Sleep Dentistry, Sleep Apnea, and Snoring
Do you wake up with a headache? Are you tired throughout the day even though you went to bed at a reasonable hour? Does your family complain about your snoring? The loud snoring that you experience could be more than annoying. It could be affecting your health. Snoring affects 90 million American adults, almost half of them on a daily basis. What’s worse is that snoring may indicate Obstructive Sleep Apnea, a serious medical condition in which patients stop breathing during sleep.
Snoring has a multitude of causes that lead to breathing problems while you sleep. Some causes include:
- Sleeping pills
- Alcohol or other medications may cause your throat and tongue to relax and block the flow of air
- Sinus problems or a stuffy nose
- Smoking or asthma can cause irritation and constriction
- Even the position in which you sleep and your own body physiology can cause snoring
All of these causes lead to the ultimate cause of snoring – the narrowing of the passage between the nose and throat which causes the soft palate and uvula to vibrate. The snoring noise is actually this vibration.
How Can a Dentist Treat Snoring?
Dr. Mogell and his staff work in conjunction with your sleep physician to help manage your snoring and sleep apnea problems. We often see patients who have suffered for years without finding relief even after receiving a diagnosis from their sleep physician because they have been unable to tolerate the CPAP (Continuous Positive Airway Pressure) machine. A team effort has proven most effective when a patient is searching for a CPAP alternative.
Sleep Apnea dentist Dr. Mogell has advanced training to treat snoring and sleep apnea by prescribing and fitting a custom oral appliance that gently holds your mouth and throat in an open position during sleep – allowing a full night’s rest with no snoring or breathing problems.
The American Academy of Sleep Medicine now recommends oral appliances for managing snoring and sleep apnea in patients with mild and moderate sleep apnea and those severe cases where a patient refuses to use CPAP or is CPAP intolerant. Additionally, they stated that oral appliances should be fitted by qualified dental personnel who are trained and experienced in the overall care of oral health, the temporomandibular joint (TMJ-jaw joint), dental occlusion (the bite), and associated oral structures (muscles for chewing). Dr. Mogell has extensive training in these areas and has been treating TMJ and facial pain disorders in Palm Beach County since 1992.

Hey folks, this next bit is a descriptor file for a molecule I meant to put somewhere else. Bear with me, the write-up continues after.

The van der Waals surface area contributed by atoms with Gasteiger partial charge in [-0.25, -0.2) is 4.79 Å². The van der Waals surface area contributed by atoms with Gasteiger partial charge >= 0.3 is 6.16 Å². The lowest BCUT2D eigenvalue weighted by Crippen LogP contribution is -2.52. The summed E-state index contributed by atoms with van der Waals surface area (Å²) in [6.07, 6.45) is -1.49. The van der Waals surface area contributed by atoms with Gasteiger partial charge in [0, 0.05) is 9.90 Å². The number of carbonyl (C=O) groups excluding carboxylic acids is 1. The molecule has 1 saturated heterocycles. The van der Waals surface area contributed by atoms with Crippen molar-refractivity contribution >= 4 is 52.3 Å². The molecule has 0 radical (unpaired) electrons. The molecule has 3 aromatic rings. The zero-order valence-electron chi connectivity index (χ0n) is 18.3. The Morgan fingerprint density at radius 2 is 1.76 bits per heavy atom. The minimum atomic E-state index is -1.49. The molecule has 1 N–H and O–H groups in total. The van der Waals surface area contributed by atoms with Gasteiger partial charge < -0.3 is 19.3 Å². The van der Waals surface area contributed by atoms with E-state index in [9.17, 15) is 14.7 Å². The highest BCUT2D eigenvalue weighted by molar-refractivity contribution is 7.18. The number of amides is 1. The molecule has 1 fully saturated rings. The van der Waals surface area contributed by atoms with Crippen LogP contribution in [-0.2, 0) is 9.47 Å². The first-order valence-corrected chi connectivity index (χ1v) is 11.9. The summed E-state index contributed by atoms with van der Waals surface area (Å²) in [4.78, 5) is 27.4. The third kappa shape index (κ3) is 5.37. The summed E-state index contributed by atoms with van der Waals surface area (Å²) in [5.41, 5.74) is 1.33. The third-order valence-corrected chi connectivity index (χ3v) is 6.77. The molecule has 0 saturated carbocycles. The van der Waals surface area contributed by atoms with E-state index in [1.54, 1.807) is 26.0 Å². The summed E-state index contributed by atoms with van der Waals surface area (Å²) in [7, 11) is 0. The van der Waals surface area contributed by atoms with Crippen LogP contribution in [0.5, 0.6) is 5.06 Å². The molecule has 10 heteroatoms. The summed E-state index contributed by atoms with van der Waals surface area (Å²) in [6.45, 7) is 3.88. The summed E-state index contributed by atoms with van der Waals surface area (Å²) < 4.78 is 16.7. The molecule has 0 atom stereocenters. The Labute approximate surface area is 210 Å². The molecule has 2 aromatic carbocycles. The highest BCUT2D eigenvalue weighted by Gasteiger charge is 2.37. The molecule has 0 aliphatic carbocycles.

Sleep Apnea Frequently Asked Questions
What is a Dental Sleep Appliance?
A dental sleep appliance for oral appliance therapy (OAT) is often described as being similar to a cross between an orthodontic retainer and an athletic mouthguard. They are custom made specifically to fit only you, and worn over both the upper and lower teeth when you sleep. Although oral appliances may not be suitable for everyone, an appliance that is properly chosen and adjusted reduces or eliminates snoring and significantly relieves symptoms of OSA.
How does the Dental Sleep Appliance work?
What we are calling a sleep appliance is a Mandibular Advancement Device (MAD). These devices work by holding the lower jaw slightly forward during sleep thereby opening the airway at the back of the throat. It is the collapse of this airway during sleep which is responsible for snoring and obstruction. The tongue is attached to the lower jaw, and with the jaw held forward. The tongue is prevented from collapsing back.
What is the best treatment for snoring?
There is NO single best treatment for everyone. That is why we work as a team with your sleep physician, to discover the best treatment for YOU. Dental sleep appliances are generally the most effective treatment for snoring and mild to moderate OSA with the least side effects, while CPAP is the treatment of choice for severe OSA. Surgery is prescribed for many people but is usually only around 55% effective with significant potential side effects including severe post-operative pain and occasional regurgitation of food through the nose. Other treatments including sprays, medications, and pillows lack scientific evidence of any benefit. However, in some patients these may be useful adjuncts to using a sleep appliance. Some combinations of weight loss, surgery, CPAP, and sleep appliances may be useful. Avoiding caffeine, nicotine and alcohol prior to sleep is also very helpful.
Are Dental Sleep Appliances effective?
The American Academy of Sleep Medicine now consider dental sleep appliances, Mandibular Advancement Devices (MAD), a first line treatment for snoring and mild to moderate sleep apnea. MAD appliances have been scientifically proven to be effective. Over 95% of people are satisfied with the level of improvement with their snoring when diagnosed and treated correctly. The appliance improves the quality of sleep, but it may take several nights of more refreshing sleep for the tiredness to resolve. In some cases, the improvement in health and alertness occur more gradually over weeks or months.